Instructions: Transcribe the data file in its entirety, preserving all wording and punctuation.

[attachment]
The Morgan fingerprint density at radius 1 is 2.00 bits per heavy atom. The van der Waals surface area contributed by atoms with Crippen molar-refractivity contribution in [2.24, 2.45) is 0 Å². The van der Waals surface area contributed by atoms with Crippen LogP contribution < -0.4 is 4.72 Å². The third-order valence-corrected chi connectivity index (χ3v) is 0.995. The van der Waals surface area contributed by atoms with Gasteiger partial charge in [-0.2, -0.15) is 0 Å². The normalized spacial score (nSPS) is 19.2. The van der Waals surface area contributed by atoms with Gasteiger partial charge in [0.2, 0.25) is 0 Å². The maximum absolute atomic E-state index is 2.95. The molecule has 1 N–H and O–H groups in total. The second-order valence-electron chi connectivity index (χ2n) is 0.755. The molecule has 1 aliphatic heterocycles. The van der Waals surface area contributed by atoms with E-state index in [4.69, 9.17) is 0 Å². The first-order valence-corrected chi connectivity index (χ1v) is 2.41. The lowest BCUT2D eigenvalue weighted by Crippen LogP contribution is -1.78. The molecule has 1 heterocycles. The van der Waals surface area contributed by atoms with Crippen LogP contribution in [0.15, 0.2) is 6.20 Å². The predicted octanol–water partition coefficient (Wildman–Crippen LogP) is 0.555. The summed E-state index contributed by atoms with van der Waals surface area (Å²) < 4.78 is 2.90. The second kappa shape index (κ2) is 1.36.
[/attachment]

The Morgan fingerprint density at radius 1 is 2.00 bits per heavy atom. The van der Waals surface area contributed by atoms with Crippen molar-refractivity contribution in [2.24, 2.45) is 0 Å². The van der Waals surface area contributed by atoms with Crippen LogP contribution < -0.4 is 4.72 Å². The third-order valence-corrected chi connectivity index (χ3v) is 0.995. The van der Waals surface area contributed by atoms with Gasteiger partial charge in [-0.2, -0.15) is 0 Å². The normalized spacial score (nSPS) is 19.2. The van der Waals surface area contributed by atoms with Gasteiger partial charge in [0.2, 0.25) is 0 Å². The maximum absolute atomic E-state index is 2.95. The molecule has 1 N–H and O–H groups in total. The second-order valence-electron chi connectivity index (χ2n) is 0.755. The molecule has 1 aliphatic heterocycles. The van der Waals surface area contributed by atoms with E-state index in [4.69, 9.17) is 0 Å². The first-order valence-corrected chi connectivity index (χ1v) is 2.41. The lowest BCUT2D eigenvalue weighted by Crippen LogP contribution is -1.78. The molecule has 1 heterocycles. The van der Waals surface area contributed by atoms with Crippen LogP contribution in [0.15, 0.2) is 6.20 Å². The predicted octanol–water partition coefficient (Wildman–Crippen LogP) is 0.555. The summed E-state index contributed by atoms with van der Waals surface area (Å²) < 4.78 is 2.90. The second kappa shape index (κ2) is 1.36.